How To Feel Awake After An All Nighter By Doing These 6 Science Backed Things
Pulling an all-nighter can sometimes be a necessary, albeit evil aspect of life. As a hardcore procrastinator myself, I've had to pull my fair share of all-nighters after pushing off homework assignments and projects for way too long, until I'm pressed against the deadline with no other option but to chug coffee and stay up all night. But as most procrastinators know, it's not the all-nighter that'll kill you; it's the following day, when you're so tired, it feels like your eyes are bleeding. Figuring out how to feel awake after an all-nighter can feel like a science, because it technically is. Understanding the science of restfulness is the single best thing you can do to fuel your all-nighters — or, at least, survive them.
To be clear, pulling an all-nighter is literally never a good idea: Research from Texas A&M University revealed that, even if you're staying up all night to study for an exam, or prepare for a big work meeting, the cons pretty much always outweigh the pros. David Earnest, Ph.D., a professor with the Texas A&M College of Medicine who specializes in the study of circadian rhythms, explained,
Sleep deprivation's effect on working memory is staggering. Your brain loses efficiency with each hour of sleep deprivation.
With that said, you're always better off getting some sleep than none, which is why a prophylactic nap could be your best option when you have to cram all night the day before an important deadline. According to Proactive Sleep, a prophylactic nap is essentially a nap that you take in preparation of sleep deprivation, in which you try to get at least one full REM cycle in during your nap. If you can find a way to sneak in a quick 90 minutes of snoozing, you might feel a world of difference in the morning.
But if the sleep deprivation deed has already been done, fear not — just follow these six tips, and you'll make it through the day with as little fatigue-induced trauma as possible.
1Sleep Normally In The Days Leading Up To (And After) The All-Nighter
Although it's impossible to make up for the hours of sleep you've already lost by just sleeping more the next night, you can set yourself up to survive an all-nighter by being generally well-rested on the days before and after the all-nighter.
The best way to stay rested is to get seven to eight hours of sleep as often as you can, according to Healthline. This will give your body a foundational base of good rest and overall better health, so that you don't totally fall apart on the rare occasion when you have to stay up all night getting something done.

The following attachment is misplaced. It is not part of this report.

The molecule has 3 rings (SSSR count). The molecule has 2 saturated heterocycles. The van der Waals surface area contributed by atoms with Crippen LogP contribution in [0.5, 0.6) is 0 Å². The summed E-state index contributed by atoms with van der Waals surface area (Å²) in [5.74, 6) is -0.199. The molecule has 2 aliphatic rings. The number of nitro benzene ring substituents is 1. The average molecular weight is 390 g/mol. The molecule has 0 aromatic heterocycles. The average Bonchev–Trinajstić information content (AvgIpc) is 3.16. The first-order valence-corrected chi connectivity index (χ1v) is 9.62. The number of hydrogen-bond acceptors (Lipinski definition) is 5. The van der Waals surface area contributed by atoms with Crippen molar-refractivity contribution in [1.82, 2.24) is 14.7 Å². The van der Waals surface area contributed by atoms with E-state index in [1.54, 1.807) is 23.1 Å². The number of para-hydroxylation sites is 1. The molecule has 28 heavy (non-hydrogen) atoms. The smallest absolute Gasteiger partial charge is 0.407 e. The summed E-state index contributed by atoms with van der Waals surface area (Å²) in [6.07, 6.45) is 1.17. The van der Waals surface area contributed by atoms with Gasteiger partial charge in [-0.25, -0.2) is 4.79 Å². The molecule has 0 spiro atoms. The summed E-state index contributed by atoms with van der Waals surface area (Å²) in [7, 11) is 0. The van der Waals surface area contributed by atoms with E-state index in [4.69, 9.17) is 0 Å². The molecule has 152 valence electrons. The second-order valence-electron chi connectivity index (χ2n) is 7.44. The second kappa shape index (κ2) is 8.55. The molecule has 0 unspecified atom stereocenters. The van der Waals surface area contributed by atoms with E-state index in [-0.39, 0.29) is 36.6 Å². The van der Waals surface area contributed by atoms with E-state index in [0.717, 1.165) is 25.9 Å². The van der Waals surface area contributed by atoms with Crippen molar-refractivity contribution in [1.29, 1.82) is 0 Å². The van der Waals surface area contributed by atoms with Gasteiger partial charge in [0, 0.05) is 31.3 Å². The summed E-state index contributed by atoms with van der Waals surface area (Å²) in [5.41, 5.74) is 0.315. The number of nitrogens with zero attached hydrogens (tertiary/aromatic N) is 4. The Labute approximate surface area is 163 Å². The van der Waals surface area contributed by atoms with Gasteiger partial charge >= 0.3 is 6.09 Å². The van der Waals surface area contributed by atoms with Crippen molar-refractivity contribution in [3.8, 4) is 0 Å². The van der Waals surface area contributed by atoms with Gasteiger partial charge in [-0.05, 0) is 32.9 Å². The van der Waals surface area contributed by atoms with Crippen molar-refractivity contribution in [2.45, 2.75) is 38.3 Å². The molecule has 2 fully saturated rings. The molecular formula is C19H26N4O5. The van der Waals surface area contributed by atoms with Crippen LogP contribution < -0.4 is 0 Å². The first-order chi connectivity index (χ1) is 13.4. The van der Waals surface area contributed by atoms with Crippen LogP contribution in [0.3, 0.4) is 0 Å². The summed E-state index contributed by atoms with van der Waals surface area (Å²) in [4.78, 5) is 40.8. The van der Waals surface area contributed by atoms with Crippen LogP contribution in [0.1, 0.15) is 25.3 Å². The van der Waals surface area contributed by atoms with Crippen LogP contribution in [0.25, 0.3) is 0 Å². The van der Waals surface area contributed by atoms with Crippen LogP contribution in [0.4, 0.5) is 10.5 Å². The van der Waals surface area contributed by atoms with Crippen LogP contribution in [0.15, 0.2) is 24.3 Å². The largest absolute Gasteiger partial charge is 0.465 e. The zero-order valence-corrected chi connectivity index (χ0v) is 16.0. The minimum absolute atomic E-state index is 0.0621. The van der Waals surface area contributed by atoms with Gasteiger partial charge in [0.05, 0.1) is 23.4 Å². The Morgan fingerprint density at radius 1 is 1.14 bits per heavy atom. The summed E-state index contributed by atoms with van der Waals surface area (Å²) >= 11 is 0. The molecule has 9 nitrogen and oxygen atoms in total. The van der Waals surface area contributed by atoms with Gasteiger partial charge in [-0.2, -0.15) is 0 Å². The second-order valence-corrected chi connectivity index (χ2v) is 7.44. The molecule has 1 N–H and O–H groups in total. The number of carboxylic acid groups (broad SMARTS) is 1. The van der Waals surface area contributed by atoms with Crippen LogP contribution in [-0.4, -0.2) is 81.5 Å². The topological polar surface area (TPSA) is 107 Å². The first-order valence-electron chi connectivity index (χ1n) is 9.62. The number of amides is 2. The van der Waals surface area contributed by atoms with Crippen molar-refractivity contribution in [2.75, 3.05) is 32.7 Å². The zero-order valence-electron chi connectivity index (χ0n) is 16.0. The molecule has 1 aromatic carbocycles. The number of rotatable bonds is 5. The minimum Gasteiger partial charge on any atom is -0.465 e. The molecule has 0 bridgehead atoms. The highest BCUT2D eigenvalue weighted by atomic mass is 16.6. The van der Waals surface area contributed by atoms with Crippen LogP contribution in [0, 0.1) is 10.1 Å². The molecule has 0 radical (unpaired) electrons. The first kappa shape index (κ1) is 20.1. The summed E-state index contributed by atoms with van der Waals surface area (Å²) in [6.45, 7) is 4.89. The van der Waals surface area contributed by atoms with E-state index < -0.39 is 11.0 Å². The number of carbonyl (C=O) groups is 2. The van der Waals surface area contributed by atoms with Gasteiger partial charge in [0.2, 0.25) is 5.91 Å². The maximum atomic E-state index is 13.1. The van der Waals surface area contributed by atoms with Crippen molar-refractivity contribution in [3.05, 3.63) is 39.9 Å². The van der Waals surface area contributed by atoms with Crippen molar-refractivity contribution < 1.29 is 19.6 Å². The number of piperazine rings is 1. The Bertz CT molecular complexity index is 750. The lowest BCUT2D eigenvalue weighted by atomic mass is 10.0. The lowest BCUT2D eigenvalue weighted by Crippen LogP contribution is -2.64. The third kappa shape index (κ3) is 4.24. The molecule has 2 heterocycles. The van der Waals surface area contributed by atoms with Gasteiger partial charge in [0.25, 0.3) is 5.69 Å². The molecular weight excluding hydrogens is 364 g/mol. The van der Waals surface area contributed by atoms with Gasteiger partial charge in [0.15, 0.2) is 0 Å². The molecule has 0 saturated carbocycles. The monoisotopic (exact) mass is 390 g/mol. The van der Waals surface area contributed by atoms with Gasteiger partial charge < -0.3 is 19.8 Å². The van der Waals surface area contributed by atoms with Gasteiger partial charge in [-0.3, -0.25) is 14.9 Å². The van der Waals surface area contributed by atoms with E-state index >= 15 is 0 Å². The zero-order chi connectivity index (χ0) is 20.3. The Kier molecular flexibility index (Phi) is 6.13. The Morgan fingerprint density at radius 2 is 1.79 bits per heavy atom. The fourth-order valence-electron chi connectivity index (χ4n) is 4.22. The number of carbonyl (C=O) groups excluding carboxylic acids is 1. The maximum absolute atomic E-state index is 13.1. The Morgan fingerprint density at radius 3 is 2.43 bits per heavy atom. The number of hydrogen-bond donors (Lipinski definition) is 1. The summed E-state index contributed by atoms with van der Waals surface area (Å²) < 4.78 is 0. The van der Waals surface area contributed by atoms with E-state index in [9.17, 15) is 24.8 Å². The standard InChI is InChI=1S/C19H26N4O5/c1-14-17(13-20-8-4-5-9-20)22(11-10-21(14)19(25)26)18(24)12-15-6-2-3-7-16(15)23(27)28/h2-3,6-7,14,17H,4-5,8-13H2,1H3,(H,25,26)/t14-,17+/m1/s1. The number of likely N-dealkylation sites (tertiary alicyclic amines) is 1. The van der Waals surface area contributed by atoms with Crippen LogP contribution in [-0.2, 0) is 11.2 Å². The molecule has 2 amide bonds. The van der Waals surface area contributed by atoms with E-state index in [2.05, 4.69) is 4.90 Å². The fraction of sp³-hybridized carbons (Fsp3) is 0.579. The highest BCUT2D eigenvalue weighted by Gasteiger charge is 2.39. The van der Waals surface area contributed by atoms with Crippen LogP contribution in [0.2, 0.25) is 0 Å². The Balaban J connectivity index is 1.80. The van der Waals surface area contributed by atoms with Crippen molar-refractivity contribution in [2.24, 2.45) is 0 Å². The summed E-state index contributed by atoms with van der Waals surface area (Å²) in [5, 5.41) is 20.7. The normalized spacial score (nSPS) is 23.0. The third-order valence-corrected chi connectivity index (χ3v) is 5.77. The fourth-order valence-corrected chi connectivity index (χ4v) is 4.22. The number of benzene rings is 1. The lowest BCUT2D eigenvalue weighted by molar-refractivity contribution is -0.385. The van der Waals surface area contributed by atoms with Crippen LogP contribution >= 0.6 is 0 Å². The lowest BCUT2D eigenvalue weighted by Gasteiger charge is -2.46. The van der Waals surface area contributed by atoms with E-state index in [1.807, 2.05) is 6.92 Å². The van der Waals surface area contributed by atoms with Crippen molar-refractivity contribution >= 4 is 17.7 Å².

2Avoid Eating Sugary Snacks To Keep You Awake
After pulling a serious all-nighter, the last thing you need is to experience a gnarly sugar crash at 11 a.m., effectively wiping you out for the day.
Instead of opting for sugar, go straight to the protein. According to a 2011 study published in the journal Neuron, protein-based foods will encourage wakefulness, while carb-based foods (like spaghetti and junk food) will make you sleepy. Go for the former, and avoid the latter for now.
3Drink A Ton Of Water
Make sure you drink plenty of water throughout your all-nighter, as well as during the following day. According to the National Sleep Foundation, dehydration can make you feel cranky, sluggish, and just plain less peppy than you usually feel, so it's the last thing you want to add on top of your already-brutal fatigue.
Try to make a point to drink a glass of water an hour, so that you've reached your hydration goals for the day (eight or so glasses of water) by the time you've finished burning the midnight oil.
4Dab Some Peppermint Essential Oil On Your Skin
Feeling like you're one minute away from passing out at your desk? You might want to dab some peppermint oil on your wrists, or even on the skin behind your ears. A 2005 study published in the International Journal of Psychophysiology revealed that peppermint oil's fresh, minty scent can help you feel immediately more awake in a matter of moments. Give it a whiff!
5Plunge Into Some Small Talk
Keeping yourself distracted with conversation and work projects might just help you forget how tired you are, according to Reader's Digest. Richard Shane, Ph.D., creator of the Sleep Easily method, told the outlet,
Engaging in something interesting to do or talk about can stimulate your mind to feel more awake.
If you don't feel like talking to your co-workers, consider occupying yourself with a brain game, like a crossword or some sudoku.
6Go For Walks Periodically Through The Day
Keeping the blood in your body circulating is one of the best ways to fight off exhaustion. A 2016 study published in the International Journal of Behavioral Nutrition and Physical Activity showed that sitting for long periods of time is likely to increase your fatigue, while spurts of exercise (even something as low-key as walking) can lead to increased blood flow and boost your overall energy levels.
Make it a point to get up from your desk and take a couple of quick strolls when you get the chance throughout the day. Hey, it's better than falling asleep in your cubicle, right?